I’ve changed — the most fundamental way this has happened is that I no longer fret when I notice that virtue is not rewarded in this world. It seems I have completely liberated myself from the Christian paradigm. In some ways this is a loss, of course, because this had enabled me to feel I was at a height, with ever greater moral refinements and discernment.
When Bataille spoke of Nietzsche falling from his height, I believe this is what he means. No actual God is necessarily for one to ascend the mountain that leads one to enjoy the moral heights, but still there is implicit reliance on the legacy of the past, to provide the basic drive and meaning of the ascent.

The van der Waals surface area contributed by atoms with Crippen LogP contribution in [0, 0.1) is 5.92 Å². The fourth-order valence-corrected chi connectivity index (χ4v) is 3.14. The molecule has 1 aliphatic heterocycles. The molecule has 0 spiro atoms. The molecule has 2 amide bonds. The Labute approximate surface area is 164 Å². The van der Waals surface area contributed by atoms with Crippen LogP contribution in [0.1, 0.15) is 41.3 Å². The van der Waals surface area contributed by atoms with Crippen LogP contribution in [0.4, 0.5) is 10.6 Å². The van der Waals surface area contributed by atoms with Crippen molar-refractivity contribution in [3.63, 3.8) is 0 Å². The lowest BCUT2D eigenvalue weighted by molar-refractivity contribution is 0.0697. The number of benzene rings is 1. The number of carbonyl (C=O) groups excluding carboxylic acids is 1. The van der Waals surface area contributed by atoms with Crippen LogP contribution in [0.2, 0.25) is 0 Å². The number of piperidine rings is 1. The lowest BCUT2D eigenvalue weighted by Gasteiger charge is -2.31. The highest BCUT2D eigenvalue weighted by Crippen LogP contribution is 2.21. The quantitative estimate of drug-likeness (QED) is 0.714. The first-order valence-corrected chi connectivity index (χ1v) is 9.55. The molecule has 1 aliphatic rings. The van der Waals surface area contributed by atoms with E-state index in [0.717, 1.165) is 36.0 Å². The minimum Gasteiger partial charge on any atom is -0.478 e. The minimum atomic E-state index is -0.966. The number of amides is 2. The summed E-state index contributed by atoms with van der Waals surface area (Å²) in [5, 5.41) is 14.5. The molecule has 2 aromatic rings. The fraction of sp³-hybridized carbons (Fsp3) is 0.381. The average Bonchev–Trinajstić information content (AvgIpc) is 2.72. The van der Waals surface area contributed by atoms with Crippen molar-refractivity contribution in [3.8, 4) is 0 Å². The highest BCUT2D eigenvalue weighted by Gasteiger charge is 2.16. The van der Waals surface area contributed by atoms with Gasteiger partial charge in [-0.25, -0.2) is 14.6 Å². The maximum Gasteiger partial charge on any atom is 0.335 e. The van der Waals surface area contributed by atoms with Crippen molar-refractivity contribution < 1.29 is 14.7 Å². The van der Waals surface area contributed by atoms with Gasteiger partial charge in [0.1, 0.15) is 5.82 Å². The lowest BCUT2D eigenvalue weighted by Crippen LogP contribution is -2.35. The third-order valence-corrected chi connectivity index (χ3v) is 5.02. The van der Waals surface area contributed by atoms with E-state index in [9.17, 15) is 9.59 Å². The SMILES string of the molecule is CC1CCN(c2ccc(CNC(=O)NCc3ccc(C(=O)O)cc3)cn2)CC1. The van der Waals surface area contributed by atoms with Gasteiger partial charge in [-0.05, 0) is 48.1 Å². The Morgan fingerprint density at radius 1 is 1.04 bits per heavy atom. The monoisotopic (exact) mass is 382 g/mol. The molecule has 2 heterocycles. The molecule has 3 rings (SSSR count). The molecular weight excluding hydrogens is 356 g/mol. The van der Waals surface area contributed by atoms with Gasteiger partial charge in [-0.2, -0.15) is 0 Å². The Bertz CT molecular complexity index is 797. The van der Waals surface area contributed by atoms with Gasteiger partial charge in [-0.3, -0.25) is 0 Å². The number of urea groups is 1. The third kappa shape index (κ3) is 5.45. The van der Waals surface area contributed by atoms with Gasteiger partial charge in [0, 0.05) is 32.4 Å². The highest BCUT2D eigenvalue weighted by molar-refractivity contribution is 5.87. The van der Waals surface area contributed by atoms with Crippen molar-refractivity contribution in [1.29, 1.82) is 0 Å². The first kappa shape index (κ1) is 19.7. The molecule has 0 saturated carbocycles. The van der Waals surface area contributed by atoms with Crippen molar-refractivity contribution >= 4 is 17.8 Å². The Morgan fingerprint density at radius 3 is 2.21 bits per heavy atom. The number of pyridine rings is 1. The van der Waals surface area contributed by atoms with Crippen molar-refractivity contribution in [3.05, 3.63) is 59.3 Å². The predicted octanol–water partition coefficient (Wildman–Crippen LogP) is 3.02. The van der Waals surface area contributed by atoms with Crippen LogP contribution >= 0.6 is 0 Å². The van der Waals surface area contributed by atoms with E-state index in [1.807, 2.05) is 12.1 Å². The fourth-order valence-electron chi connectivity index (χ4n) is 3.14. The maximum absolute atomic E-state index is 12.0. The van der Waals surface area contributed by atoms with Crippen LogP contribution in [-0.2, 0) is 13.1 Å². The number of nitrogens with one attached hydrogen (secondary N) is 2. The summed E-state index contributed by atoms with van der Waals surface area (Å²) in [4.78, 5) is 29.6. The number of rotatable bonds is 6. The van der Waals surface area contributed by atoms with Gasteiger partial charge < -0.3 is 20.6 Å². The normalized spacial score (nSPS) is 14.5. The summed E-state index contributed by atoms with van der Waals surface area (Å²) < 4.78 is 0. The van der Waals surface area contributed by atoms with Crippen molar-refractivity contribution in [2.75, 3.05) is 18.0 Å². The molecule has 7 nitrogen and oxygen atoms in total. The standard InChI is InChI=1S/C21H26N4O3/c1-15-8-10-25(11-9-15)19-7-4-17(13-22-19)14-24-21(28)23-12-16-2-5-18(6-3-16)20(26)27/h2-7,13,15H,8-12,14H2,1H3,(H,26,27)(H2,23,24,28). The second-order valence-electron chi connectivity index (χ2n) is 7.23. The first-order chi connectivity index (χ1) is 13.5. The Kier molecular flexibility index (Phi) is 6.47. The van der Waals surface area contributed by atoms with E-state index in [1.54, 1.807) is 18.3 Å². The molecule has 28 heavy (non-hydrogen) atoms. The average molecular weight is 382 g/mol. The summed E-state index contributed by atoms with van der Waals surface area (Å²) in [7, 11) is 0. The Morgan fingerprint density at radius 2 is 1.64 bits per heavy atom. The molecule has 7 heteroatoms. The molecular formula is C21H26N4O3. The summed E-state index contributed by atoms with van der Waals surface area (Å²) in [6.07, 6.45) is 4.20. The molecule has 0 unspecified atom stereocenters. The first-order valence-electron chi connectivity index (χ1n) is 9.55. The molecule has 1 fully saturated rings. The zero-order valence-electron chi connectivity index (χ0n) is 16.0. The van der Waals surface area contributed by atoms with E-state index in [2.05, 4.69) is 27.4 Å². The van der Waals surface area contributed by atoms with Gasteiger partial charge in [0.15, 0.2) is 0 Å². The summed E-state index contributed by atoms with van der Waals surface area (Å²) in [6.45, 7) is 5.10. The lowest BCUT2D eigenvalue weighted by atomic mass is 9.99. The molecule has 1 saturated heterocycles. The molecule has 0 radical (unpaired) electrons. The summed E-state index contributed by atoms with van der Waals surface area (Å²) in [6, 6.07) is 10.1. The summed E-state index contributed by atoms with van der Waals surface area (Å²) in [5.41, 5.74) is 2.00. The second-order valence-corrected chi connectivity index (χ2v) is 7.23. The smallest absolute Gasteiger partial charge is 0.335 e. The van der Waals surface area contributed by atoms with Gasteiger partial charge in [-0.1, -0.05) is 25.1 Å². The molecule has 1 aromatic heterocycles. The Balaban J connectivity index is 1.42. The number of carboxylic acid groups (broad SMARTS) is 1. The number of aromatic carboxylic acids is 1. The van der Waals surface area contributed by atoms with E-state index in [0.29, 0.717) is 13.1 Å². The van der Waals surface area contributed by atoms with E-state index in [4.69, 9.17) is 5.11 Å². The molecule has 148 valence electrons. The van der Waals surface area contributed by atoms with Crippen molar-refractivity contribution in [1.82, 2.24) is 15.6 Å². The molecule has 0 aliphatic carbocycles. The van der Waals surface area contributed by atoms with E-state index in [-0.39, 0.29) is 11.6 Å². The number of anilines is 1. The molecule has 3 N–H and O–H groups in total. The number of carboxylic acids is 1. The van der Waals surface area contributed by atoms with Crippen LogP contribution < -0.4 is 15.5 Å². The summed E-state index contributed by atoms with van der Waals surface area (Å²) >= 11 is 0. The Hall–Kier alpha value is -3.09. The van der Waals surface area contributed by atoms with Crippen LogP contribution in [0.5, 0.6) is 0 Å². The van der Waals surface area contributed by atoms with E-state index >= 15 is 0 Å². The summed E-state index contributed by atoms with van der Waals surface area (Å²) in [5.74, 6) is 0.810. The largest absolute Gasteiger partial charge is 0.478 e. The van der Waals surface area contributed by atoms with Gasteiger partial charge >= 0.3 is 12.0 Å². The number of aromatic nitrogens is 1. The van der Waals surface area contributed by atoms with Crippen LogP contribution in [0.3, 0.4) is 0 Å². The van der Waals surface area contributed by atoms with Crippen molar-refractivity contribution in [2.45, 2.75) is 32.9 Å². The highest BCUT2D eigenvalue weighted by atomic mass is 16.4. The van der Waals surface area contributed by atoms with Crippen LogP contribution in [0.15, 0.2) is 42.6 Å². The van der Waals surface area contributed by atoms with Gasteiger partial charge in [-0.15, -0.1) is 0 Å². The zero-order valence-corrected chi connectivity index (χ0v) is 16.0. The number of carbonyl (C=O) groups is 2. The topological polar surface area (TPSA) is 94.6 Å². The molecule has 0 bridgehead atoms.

Now this has all gone. Without the sense that virtue is part of the calculation I have to make in order to survive and thrive, life is simpler. I’m met with hardly any discrepencies between my anticipation of how others might behave and how they do actually act. I’m able to do away with a lot of unnecessary calculations, along with the disappointment when people do not do as I imagine they should. I can ignore a great deal that doesn’t interest me without reprimanding myself: “Maybe it’s my duty to pay attention here?”